An edge’s most basic function is to keep the chosen carpet piece from fraying when it becomes a rug. Chances are when you go to the store to pick up an already made rug, the edge wasn’t something you paid much attention to. When getting your own rug made however, it’s something you have to think about.
Binding is the most basic form of carpet edge. It’s nice and simple; it’s the type of edge that everyone expects on a rug and don’t pay much attention to. This edge is sewn on, and while it doesn’t leave a clear-cut line between itself and the rug, it still looks nice and gets the job done for the best price.
Personally, serging is my favorite style of edge. It’s a step up from binding in regards to price, but it looks far nicer than a binded edge. In my opinion, this type of edge just makes sense, looking at the sample picture, it just looks like it belongs on the rug more than the other edges. They are also sewn on, and loop right into the carpet making for a good flow between the edge and the body of the rug.
The fabric edge makes a statement. It looks formal, but the texture of the fabric makes it a bit more welcoming. These edges are sewn and glued to the carpet, leaving a clean line on the rug. While I would not personally go for this type of style, I certainly don’t blame anyone who does.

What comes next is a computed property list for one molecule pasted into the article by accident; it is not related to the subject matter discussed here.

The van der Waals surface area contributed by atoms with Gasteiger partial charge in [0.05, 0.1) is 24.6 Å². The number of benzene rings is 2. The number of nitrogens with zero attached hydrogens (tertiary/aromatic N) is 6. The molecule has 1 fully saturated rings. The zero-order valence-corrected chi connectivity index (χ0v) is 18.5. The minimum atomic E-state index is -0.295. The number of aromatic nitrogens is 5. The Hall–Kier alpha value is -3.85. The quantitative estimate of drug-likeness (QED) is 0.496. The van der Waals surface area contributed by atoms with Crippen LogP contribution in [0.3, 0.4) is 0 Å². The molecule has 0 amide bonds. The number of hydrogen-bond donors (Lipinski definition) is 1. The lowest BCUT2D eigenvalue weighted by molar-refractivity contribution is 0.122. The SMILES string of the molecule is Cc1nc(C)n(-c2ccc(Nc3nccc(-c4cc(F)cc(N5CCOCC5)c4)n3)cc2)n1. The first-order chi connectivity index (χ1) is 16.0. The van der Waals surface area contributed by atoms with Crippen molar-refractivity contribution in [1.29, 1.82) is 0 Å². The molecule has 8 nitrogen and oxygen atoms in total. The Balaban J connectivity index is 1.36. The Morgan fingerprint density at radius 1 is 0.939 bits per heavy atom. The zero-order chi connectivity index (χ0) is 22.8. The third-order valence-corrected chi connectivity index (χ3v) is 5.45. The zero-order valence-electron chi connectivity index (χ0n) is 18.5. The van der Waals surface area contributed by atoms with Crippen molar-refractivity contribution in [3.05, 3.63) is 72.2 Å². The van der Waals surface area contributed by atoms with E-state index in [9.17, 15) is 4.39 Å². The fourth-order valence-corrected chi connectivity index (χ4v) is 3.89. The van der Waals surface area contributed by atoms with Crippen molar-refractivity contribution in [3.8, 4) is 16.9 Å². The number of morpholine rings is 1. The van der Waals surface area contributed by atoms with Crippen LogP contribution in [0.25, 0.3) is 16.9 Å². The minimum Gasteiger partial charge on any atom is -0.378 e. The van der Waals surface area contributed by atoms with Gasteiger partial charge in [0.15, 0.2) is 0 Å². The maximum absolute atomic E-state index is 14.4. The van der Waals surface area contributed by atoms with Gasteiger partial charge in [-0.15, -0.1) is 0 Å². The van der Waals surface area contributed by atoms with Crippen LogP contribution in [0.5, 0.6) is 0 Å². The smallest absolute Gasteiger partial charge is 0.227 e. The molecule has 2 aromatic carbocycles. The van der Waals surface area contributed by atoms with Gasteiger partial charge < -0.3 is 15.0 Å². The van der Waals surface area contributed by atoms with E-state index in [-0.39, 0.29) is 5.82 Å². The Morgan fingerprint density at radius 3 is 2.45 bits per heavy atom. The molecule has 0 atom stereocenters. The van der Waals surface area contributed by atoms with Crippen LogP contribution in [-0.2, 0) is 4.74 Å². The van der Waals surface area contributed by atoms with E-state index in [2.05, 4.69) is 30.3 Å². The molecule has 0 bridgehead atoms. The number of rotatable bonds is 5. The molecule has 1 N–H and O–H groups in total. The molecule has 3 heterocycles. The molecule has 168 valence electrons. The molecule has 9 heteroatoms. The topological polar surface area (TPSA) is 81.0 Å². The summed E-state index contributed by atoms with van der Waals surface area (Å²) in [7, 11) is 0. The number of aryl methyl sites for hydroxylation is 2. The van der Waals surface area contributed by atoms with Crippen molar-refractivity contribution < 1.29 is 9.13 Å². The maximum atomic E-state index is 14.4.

The leather edge to me says “business”. It looks far more formal than the other styles and leaves nothing to the imagination. As with fabric, these edges are sewn and glued to the carpet, leaving a clean line on the rug. This is a style that I can really only imagine in businesses, but don’t let that stop you from putting it in your home if you’re drawn to it.
There are countless styles and price points for creating a rug, you just have to find what’s best for your style and budget. If you have more technical questions about the options above feel free to call or send me a message through our contact page.
My father has worked in the flooring business for as long as I can remember. Not once did I think I would ever end up in this business, that is, until this opportunity to work at Flooring Galaxy in St. Louis and on the company’s website and social media came around.
I have always loved writing and sharing my opinions with others, that’s what I went to college to do. In the short time that I have been in the workforce, I have learned a lot about the different types of flooring.
Currently, I am the most knowledgeable and opinionated about patterned carpets, so I will be talking about three different types and what I think about them and their uses.